Unlike many other heritage celebration months, Asian/Pacific American Heritage Month has a relatively short and recent history. The month-long celebration we know today started in the early 1990s, but the legal celebration of Asian and Pacific American heritage, contributions, and achievements actually began in the 1970s after the persistence and passion of one woman: Jeanie Jew.
The Bicentennial and Celebrating America’s Diversity
Starting in the 1940s, the largest civil rights movement of the 20th century swept through America. By the 1970s, however, much of the momentum behind that movement ceased. Laws were passed mandating equality in matters such as voting, housing, and spatial rights. Months and weeks were soon after dedicated to ethnic groups – for example, Hispanic Heritage Week celebrations began in 1968 and Black History Month was officially recognized by the president in 1976. For the most part, Americans felt proud they had ended decades of legal and social discrimination and prejudice (or so they believed).
In fact, throughout the year 1976, when many Americans were celebrating the 200th anniversary of the US Declaration of Independence, displays and admiration for America’s diversity and history were at the forefront. Museums were opened, like an historic Union Station railway museum in Ogden, UT and an historic one-room schoolhouse moved onto Bowling Green State University’s campus to house a living history museum. New organizations were even funded, like the Afro-American Bicentennial Corporation, which received federal grants from the National Park Service to research and designate black history landmarks (view some of their publications here). With an estimated 90% of US citizens participating in bicentennial celebrations and commemorations, 1976 became a year for Americans to contemplate the history they would make and celebrate in the coming centuries.
A Brief History of Anti-Asian Sentiment in America
Yet some Americans, like Capitol Hill staffer Jeanie Jew, realized that not everyone was represented at these bicentennial celebrations of diversity. The great-granddaughter of a Chinese American immigrant, Jeanie felt the lack of recognition was personal. She, like others, pointed out the key role Asian and Pacific Island immigrants played in American history despite legal, social, and cultural discrimination that lasted well into the 20th century.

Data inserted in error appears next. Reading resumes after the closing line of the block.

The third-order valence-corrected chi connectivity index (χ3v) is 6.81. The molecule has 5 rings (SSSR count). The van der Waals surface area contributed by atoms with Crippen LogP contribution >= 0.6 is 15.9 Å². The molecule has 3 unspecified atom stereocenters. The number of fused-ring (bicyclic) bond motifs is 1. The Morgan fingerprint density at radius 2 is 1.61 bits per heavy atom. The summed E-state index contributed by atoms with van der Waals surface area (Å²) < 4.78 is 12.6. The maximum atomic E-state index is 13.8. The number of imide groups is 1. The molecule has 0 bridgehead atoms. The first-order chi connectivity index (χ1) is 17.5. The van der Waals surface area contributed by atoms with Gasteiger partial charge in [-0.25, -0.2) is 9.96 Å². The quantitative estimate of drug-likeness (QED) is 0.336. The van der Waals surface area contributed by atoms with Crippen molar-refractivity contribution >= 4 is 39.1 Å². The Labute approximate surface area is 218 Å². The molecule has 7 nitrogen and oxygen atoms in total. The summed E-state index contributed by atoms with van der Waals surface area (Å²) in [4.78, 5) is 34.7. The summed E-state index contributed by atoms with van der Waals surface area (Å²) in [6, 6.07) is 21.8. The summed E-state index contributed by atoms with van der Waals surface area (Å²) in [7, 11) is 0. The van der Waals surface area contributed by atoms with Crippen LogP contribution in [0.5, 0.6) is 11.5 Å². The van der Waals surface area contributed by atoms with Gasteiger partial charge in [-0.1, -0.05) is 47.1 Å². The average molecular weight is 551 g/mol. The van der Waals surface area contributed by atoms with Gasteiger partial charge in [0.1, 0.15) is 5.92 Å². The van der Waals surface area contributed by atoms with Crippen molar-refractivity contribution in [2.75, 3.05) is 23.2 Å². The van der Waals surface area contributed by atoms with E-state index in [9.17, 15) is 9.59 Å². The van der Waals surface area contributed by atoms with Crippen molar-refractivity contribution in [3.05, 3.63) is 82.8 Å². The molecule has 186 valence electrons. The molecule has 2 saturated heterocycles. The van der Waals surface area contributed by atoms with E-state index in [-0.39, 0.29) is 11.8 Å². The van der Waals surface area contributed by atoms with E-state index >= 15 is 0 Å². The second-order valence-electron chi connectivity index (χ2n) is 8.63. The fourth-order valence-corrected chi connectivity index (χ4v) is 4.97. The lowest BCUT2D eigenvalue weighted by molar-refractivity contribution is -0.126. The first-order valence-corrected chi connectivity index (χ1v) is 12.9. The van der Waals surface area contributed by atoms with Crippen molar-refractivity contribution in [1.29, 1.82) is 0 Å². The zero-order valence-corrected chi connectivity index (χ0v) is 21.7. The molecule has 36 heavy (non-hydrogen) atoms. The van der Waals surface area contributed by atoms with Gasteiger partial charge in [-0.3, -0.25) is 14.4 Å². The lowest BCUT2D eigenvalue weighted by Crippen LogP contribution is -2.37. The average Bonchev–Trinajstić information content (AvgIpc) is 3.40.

Throughout much of the 19th century and before, Chinese immigrants came to the US for a new life in the new land. Many took jobs laying track for various railroads stretching across the country. Additionally, US legislation openly and unapologetically targeted these immigrants with bills like The Chinese Exclusion Act of 1882, which placed a ban on Chinese labor immigration in the US. A decade later, this legislation was renewed, rewritten, and renamed the Geary Act. This new legislation not only severely limited (arguably banned) Chinese immigration, it also required all Chinese immigrants to carry permits and paperwork at all times to prevent immediate deportation. Unfortunately, this law remained in effect until 1943, when Congress repealed the Geary Act and replaced it with a slightly less exclusionary version which allowed a mere 105 Chinese immigrants into the US each year.
Discrimination, persecution, and exclusion did not stop with the law, either. Chinese men were lynched in what is now known as the Chinese Massacre of 1871. Extremists burned and destroyed San Jose Chinatown in 1887, killing many, including Jeanie’s great-grandfather. From 1942-1945, Japanese Americans were forced into concentration camps and stripped of their citizenship, homes, families, and possessions. During the Cold War Era (which saw active warfare in Korea and Vietnam), anti-Asian sentiments soared to all-time highs, sometimes turning violent. The 1982 murder of Vincent Chin, a Chinese engineering draftsman, by two men who blamed the Japanese for the decline of the American car industry garnered international media attention. After the tragic events of 9/11, the US saw an increase in anti-Arab, anti-Muslim, and anti-Indian sentiments. And most recently, there has been a significant increase in anti-Asian hate crimes in the wake of the COVID-19 pandemic, sparking national protests and a greater mainstream recognition of the hardships faced by the Asian and Pacific American communities.